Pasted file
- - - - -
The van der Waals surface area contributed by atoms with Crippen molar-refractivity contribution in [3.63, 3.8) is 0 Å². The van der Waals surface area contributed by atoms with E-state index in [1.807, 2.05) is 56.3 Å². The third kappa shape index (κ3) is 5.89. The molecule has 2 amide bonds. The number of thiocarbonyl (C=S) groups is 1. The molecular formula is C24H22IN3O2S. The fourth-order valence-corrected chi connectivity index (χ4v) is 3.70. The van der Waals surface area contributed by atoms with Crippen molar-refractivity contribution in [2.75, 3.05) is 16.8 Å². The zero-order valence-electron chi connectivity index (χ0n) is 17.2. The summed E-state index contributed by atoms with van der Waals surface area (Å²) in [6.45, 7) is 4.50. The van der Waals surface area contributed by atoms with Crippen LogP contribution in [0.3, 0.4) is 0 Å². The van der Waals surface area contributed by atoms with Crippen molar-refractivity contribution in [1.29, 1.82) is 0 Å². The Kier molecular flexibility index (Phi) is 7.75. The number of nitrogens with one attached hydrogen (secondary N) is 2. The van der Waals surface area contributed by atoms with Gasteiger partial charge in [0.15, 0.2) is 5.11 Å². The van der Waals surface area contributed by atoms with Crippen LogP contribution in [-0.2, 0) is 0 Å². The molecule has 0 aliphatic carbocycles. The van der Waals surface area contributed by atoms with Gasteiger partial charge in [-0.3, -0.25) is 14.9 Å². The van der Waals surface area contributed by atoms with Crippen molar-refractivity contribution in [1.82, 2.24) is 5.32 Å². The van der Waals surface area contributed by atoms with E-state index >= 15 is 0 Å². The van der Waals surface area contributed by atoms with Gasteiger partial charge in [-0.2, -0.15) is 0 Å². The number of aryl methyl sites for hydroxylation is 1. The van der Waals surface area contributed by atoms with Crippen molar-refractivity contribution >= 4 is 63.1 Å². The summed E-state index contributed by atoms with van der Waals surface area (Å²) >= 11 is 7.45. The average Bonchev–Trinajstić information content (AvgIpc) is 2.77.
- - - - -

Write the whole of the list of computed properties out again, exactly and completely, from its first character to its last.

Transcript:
The van der Waals surface area contributed by atoms with Crippen molar-refractivity contribution in [3.63, 3.8) is 0 Å². The van der Waals surface area contributed by atoms with E-state index in [1.807, 2.05) is 56.3 Å². The third kappa shape index (κ3) is 5.89. The molecule has 2 amide bonds. The number of thiocarbonyl (C=S) groups is 1. The molecular formula is C24H22IN3O2S. The fourth-order valence-corrected chi connectivity index (χ4v) is 3.70. The van der Waals surface area contributed by atoms with Crippen molar-refractivity contribution in [2.75, 3.05) is 16.8 Å². The zero-order valence-electron chi connectivity index (χ0n) is 17.2. The summed E-state index contributed by atoms with van der Waals surface area (Å²) in [6.45, 7) is 4.50. The van der Waals surface area contributed by atoms with Crippen LogP contribution in [0.3, 0.4) is 0 Å². The van der Waals surface area contributed by atoms with Crippen molar-refractivity contribution in [1.29, 1.82) is 0 Å². The Kier molecular flexibility index (Phi) is 7.75. The number of nitrogens with one attached hydrogen (secondary N) is 2. The van der Waals surface area contributed by atoms with Gasteiger partial charge in [0.15, 0.2) is 5.11 Å². The van der Waals surface area contributed by atoms with Crippen LogP contribution in [-0.2, 0) is 0 Å². The molecule has 0 aliphatic carbocycles. The van der Waals surface area contributed by atoms with Gasteiger partial charge in [-0.3, -0.25) is 14.9 Å². The van der Waals surface area contributed by atoms with Crippen molar-refractivity contribution in [1.82, 2.24) is 5.32 Å². The van der Waals surface area contributed by atoms with E-state index >= 15 is 0 Å². The van der Waals surface area contributed by atoms with Gasteiger partial charge in [-0.2, -0.15) is 0 Å². The number of aryl methyl sites for hydroxylation is 1. The van der Waals surface area contributed by atoms with Crippen molar-refractivity contribution >= 4 is 63.1 Å². The summed E-state index contributed by atoms with van der Waals surface area (Å²) >= 11 is 7.45. The average Bonchev–Trinajstić information content (AvgIpc) is 2.77.